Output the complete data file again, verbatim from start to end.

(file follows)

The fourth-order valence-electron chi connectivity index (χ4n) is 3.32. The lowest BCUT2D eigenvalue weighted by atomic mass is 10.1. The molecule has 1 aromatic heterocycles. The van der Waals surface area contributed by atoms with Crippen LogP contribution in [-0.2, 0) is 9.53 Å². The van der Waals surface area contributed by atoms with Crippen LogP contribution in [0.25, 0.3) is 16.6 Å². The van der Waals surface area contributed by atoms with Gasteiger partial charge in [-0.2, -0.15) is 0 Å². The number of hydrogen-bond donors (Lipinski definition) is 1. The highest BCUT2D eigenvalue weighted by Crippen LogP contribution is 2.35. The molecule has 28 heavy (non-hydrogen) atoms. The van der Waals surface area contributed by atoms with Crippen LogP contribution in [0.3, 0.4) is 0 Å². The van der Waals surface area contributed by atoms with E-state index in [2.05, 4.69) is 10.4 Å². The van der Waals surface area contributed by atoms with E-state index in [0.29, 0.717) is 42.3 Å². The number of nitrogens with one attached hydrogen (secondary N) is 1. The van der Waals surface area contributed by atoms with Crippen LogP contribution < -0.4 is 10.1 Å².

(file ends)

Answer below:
The fourth-order valence-electron chi connectivity index (χ4n) is 3.32. The lowest BCUT2D eigenvalue weighted by atomic mass is 10.1. The molecule has 1 aromatic heterocycles. The van der Waals surface area contributed by atoms with Crippen LogP contribution in [-0.2, 0) is 9.53 Å². The van der Waals surface area contributed by atoms with Crippen LogP contribution in [0.25, 0.3) is 16.6 Å². The van der Waals surface area contributed by atoms with Gasteiger partial charge in [-0.2, -0.15) is 0 Å². The number of hydrogen-bond donors (Lipinski definition) is 1. The highest BCUT2D eigenvalue weighted by Crippen LogP contribution is 2.35. The molecule has 28 heavy (non-hydrogen) atoms. The van der Waals surface area contributed by atoms with Crippen LogP contribution in [0.3, 0.4) is 0 Å². The van der Waals surface area contributed by atoms with E-state index in [2.05, 4.69) is 10.4 Å². The van der Waals surface area contributed by atoms with E-state index in [0.29, 0.717) is 42.3 Å². The number of nitrogens with one attached hydrogen (secondary N) is 1. The van der Waals surface area contributed by atoms with Crippen LogP contribution < -0.4 is 10.1 Å².